Tax break fuels anger over outsourcing-related layoffs in Fla.

Nielsen gets tax breaks to hire local workers, then outsources some jobs

Nielsen Co., the media company known for audience measurement, has given up tens of thousands of dollars in local tax breaks this year after signing an outsourcing deal with an India-based offshore provider.

The move, which has drawn negative reviews from local officials, came after the company announced it would lay off 117 workers at its global technology center Oldsmar, Fla.

Although companies that hire outsourcing firms often try to limit the release of information about layoffs through employee nondisclosure agreements tied to severance and public statements, Nielsen was unable to do so in this case.

That's because it received property tax breaks in 2001 to build a $100 million global technology center in Oldsmar. The tax breaks were pegged to the number of high-wage jobs -- those that paid at least $52,000 -- the company created. That forced Nielsen to disclose hiring details at that facility, effectively putting the employee count of the facility on the local political radar.

In April, when the layoffs were reported locally, Oldsmar city council members responded angrily to the move, according to the minutes of one meeting (download PDF). One council member accused the company, its largest employer, of "making a joke of the tax incentive program," and another charged that Nielsen "had abdicated their responsibility as a corporate citizen." Adding fuel to the fire were local media reports, which publicized the layoffs and the council's reaction.

Nielsen had about 1,200 workers at the facility when the incentive agreement was reached, an employee count that gradually grew to 1,700. But last October, Nielsen announced a 10-year outsourcing agreement valued at $1.2 billion with Tata Consultancy Services in Mumbai. The move was designed to allow Nielsen to integrate and centralize IT systems.

That deal was followed this year with the news that 117 employees would be laid off. Although 50 of those workers have been hired by Tata, Nielsen last week announced it was cutting anotherr 170 jobs -- and some of those affected are training Tata employees to do their work. The company expects to have about 1,300 employees by year end at its facility, with the addition of another 250 or so contract workers.

Gary Holmes, a spokesman for Nielsen, said the decision to pull out of the incentive program followed the Oldsmar city council's "second thoughts about the agreement" and the impact of all the attention on the layoffs. "It became kind of an emotional issue," Holmes said.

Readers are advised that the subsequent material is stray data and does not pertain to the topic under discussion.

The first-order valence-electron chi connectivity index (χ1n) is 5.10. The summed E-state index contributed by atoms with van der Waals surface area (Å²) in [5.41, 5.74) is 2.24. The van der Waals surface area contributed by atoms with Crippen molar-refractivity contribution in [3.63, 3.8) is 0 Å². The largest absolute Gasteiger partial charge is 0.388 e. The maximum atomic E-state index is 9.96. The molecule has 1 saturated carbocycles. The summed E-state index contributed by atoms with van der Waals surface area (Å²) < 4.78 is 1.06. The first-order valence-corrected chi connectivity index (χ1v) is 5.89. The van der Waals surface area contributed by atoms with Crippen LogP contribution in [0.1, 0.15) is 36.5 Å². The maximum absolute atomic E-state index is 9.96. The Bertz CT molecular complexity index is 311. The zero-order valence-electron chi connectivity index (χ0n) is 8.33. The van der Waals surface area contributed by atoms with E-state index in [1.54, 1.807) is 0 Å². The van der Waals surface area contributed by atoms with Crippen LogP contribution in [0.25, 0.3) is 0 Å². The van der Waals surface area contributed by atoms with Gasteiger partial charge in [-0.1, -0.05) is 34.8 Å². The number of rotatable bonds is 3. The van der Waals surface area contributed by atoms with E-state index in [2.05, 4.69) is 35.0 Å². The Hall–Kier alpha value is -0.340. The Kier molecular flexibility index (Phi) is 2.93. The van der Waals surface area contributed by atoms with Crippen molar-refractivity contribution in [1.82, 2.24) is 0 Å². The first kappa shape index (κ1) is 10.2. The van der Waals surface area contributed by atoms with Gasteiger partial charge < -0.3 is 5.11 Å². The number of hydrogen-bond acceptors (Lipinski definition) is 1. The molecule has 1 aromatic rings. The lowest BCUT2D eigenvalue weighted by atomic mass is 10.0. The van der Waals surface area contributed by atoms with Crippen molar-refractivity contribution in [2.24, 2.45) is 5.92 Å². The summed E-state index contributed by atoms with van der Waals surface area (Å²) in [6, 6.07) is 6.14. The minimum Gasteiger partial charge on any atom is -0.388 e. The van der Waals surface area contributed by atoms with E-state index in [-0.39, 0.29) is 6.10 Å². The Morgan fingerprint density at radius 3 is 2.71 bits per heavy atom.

Nielsen's layoffs also drew attention from CNN's Lou Dobbs, who has railed against the H-1B program. India offshore providers are major users of the H-1B visa, with Tata getting 797 of the visas in 2007. Opponents cite the visa's use in outsourcing to counter tech industry claims by Bill Gates and others that the visa is used to hire "the best and the brightest" foreign graduates of U.S. universities. Congress is currently struggling to find a middle ground through legislative efforts to give a Green Card, or permanent residency, to foreign nationals who receive advanced degrees from U.S. universities.

Under the original 2001 agreements, Nielsen has received some $3.1 million in tax incentives for its Oldsmar facility, which includes $1.7 million in breaks from the state and $1.4 million from Oldsmar and Pinellas county. The local incentives run to 2016 and will depend on how many high-paying jobs remain in place during each year of the agreement.

Holmes said Tata is helping the company move away from proprietary systems toward an infrastructure that integrates a variety of reports and data on one platform. No additional layoffs are planned this year, he said.

Whether the issue of tax incentives is a closed matter, remains to be seen. After being asked about the issue, Oldsmar Mayor Jim Ronecker said in an e-mail that there are "continuing discussions' with Nielsen. He declined further comment.

Despite the recent layoffs, local officials said the incentive program had done its job. Nielsen could have built its technology center somewhere else, said Mike Meidel, director of Pinellas County Economic Development. And even with the layoffs, the company had hired enough employees to continue to qualify for the tax incentives.

"The incentive did everything it was intended to do," said Meidel. "We have more employees here today at higher wages than when the incentive began."

Greg Rublee, an Oldsmar council member, said that Nielsen, by ending the tax incentive agreement, has "prevented anyone from looking over their shoulder."

He criticized the H-1B visa program, saying it was never meant to be used as a way to replace U.S. workers. While the Tata employees are supposed to be paid prevailing wages, that pay doesn't account for retirement and other benefits that U.S.-based employees receive. "IT people all over the country should be fearful of this," he said.

Copyright © 2008 IDG Communications, Inc.

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